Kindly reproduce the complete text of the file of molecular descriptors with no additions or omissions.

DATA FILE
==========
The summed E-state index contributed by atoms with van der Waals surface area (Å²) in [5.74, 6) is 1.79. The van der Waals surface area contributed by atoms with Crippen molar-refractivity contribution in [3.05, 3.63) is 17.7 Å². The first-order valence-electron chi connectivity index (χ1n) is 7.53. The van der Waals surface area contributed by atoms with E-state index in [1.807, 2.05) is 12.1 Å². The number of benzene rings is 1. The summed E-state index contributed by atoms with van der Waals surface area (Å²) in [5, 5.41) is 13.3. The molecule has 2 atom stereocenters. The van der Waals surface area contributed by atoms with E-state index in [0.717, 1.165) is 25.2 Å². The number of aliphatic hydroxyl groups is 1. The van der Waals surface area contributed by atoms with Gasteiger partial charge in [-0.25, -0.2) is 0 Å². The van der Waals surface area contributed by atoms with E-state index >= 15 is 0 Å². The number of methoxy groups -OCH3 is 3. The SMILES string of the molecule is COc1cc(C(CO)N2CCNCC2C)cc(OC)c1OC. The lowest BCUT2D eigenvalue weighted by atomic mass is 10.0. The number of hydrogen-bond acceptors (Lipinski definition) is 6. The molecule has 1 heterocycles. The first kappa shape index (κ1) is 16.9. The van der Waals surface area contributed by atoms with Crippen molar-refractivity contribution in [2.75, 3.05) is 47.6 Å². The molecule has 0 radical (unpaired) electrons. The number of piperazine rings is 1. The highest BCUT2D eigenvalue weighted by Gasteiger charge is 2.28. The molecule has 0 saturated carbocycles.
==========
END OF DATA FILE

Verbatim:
The summed E-state index contributed by atoms with van der Waals surface area (Å²) in [5.74, 6) is 1.79. The van der Waals surface area contributed by atoms with Crippen molar-refractivity contribution in [3.05, 3.63) is 17.7 Å². The first-order valence-electron chi connectivity index (χ1n) is 7.53. The van der Waals surface area contributed by atoms with E-state index in [1.807, 2.05) is 12.1 Å². The number of benzene rings is 1. The summed E-state index contributed by atoms with van der Waals surface area (Å²) in [5, 5.41) is 13.3. The molecule has 2 atom stereocenters. The van der Waals surface area contributed by atoms with E-state index in [0.717, 1.165) is 25.2 Å². The number of aliphatic hydroxyl groups is 1. The van der Waals surface area contributed by atoms with Gasteiger partial charge in [-0.25, -0.2) is 0 Å². The van der Waals surface area contributed by atoms with E-state index >= 15 is 0 Å². The number of methoxy groups -OCH3 is 3. The SMILES string of the molecule is COc1cc(C(CO)N2CCNCC2C)cc(OC)c1OC. The lowest BCUT2D eigenvalue weighted by atomic mass is 10.0. The number of hydrogen-bond acceptors (Lipinski definition) is 6. The molecule has 1 heterocycles. The first kappa shape index (κ1) is 16.9. The van der Waals surface area contributed by atoms with Crippen molar-refractivity contribution in [2.75, 3.05) is 47.6 Å². The molecule has 0 radical (unpaired) electrons. The number of piperazine rings is 1. The highest BCUT2D eigenvalue weighted by Gasteiger charge is 2.28. The molecule has 0 saturated carbocycles.